Status quo expected, but take on inflation, liquidity and yields key
The last monetary policy meeting of the year will be interesting to watch out for—not for the rate action, which I think will be absent as the Reserve Bank of India (RBI) will likely stand pat—but for the central bank’s take on the evolving trajectory of inflation, cues on liquidity management and yield signals.
As for growth, the largest downgrade of its own projections since fiscal 2000-01 notwithstanding, RBI has made it abundantly clear it believes the growth slowdown to be transitory and will pick up as one-off effects wane over the next few quarters. Note that RBI in its October policy raised its inflation forecast for the second half of fiscal 2018 to 4.2-4.6% from an earlier 4-4.5% while reducing gross value added estimate to 6.7% from 7.3% earlier. In fact, the October policy stance signalled many pre-conditions for future rate cuts such as inflation surprising on the downside, fiscal slippage within tolerable limits in view of the Seventh Pay Commission wage hike by states and farm loan waivers and entrenchment of a slowdown—which doesn’t seem to be the case as GDP numbers for September quarter suggest.
Quite a few things have happened since the last policy which may keep RBI on pause. First, the uncertainty around the fiscal targets has risen significantly. The finance minister recently hinted at a recalibration of the fiscal consolidation road map vowing to continue with the glide path: “No pause (on fiscal consolidation) but challenges arising from structural reforms... could change the glide path.”
The October revenue collections under the Goods and Services Tax (GST) came in at Rs83,300 crore lower than the monthly average collection of Rs92,300 crore since its implementation. The volatility in monthly GST numbers increases uncertainty around tax compliance and amplifies the fiscal worries given that the fiscal deficit, as of October, has already climbed to 96% of budget estimate for this fiscal.
Importantly, lower GDP growth will also weigh on overall tax revenues—especially, direct taxes. Also, non-tax revenues are set to come under pressure as collections from dividends from RBI, and spectrum auctions are expected to be short by about Rs70,000 crore or 0.4% of GDP.
Not surprisingly, Michael Patra, a member of the monetary policy committee (MPC), quoting governor Urjit Patel, recently re-emphasised that the panel will seek to achieve the primary objective of inflation while also trying to support growth going forward.
Second, there has been a broad-based rise in CPI inflation excluding food and fuel. International crude prices, which had started rising from early July, have firmed up further with possible risks to the upside. A sharp uptick was also seen in housing inflation and the October CPI print witnessed a higher than expected momentum of 1.2% month-on-month. This seems to indicate that there is also some state HRA (housing rent allowance)increase and its pass through to the print over and above the central HRA.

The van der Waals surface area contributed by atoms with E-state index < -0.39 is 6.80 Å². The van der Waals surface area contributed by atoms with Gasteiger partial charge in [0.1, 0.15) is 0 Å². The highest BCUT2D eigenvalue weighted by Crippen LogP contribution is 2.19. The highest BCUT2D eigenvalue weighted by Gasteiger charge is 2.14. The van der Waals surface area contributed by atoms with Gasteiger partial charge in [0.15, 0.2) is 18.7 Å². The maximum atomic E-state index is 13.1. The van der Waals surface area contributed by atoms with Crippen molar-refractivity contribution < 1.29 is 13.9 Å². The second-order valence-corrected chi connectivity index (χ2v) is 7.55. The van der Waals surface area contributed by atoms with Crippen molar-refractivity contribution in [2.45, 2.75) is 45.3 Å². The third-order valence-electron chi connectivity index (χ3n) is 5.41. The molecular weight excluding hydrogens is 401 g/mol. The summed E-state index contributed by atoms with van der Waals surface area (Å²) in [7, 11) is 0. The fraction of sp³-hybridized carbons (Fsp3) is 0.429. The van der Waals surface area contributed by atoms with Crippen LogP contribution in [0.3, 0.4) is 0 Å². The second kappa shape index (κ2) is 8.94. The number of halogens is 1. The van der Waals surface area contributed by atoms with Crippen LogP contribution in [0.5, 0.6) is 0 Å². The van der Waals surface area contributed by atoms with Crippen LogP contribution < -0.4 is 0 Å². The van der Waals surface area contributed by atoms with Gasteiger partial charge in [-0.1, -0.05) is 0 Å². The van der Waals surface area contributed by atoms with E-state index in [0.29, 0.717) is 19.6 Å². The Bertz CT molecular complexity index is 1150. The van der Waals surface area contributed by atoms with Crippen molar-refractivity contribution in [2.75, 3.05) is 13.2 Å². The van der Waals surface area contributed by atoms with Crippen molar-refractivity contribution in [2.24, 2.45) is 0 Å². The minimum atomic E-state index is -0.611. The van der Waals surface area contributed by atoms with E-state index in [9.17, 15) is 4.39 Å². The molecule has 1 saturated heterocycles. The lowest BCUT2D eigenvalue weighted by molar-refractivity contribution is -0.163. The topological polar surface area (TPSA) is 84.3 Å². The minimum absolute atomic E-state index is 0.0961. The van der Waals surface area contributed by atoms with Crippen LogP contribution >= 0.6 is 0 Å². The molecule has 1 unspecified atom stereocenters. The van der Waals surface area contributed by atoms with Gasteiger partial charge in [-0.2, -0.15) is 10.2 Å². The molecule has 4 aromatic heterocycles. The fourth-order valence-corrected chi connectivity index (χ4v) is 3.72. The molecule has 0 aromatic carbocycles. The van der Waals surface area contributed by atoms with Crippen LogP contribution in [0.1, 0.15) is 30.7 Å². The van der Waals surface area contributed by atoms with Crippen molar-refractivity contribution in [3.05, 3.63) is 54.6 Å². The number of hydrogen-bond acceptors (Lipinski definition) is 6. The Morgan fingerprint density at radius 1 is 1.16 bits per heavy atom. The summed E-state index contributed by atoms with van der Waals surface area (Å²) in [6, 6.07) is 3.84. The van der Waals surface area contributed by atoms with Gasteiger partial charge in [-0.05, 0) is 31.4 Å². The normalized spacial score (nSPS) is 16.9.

Moreover, in the September quarter, input cost as a percentage of sales has risen by nearly 150 basis points (bps) quarter-on-quarter for BSE 500 companies (ex- financial companies), but earnings before interest, taxes, depreciation and amortization margins have moved up a tad. This suggests that apart from cost control measures, firms have been able to pass on some of their input costs to consumers. One basis point is one-hundredth of a percentage point.
The MPC had also highlighted the implementation of the farm loan waiver by states and the introduction of pay commission awards by states as key sources of upside risks to inflation. State pay commission awards, it averred, were expected to add around 100 bps to the base line inflation over a period of 18-24 months.
Third, the interest rate transmission or rather the lack of it, was cited by RBI in its last policy. RBI stated that the base rate/ Marginal Cost of Lending Rate system (MCLR) regime was not in sync with global practices on pricing of bank loans and hinted that a switch-over to an external benchmark in a time-bound manner be made.
Hence, it may want to consider the recommendations of the study group to improve interest rate transmission. Note that over the last few years, there has been a shift from the prime lending rate to the base rate and then to the MCLR under which the weighted average cost of deposits was replaced by marginal cost of funds. But none of these have really yielded desired results.
Lastly, emerging concerns over the shape of the US yield curve may be one more additional factor that RBI may want to mull over.
This poses an additional concern over and above the factors cited by the MPC such as the escalation in global geopolitical uncertainty and heightened volatility in financial markets due to unwinding by US Fed and normalization by the ECB.
Sachchidanand Shukla is chief economist at Mahindra & Mahindra. The views expressed are personal.
This is the last in a series of articles in the run-up to the Reserve Bank of India’s bi-monthly monetary policy meeting on 6 December.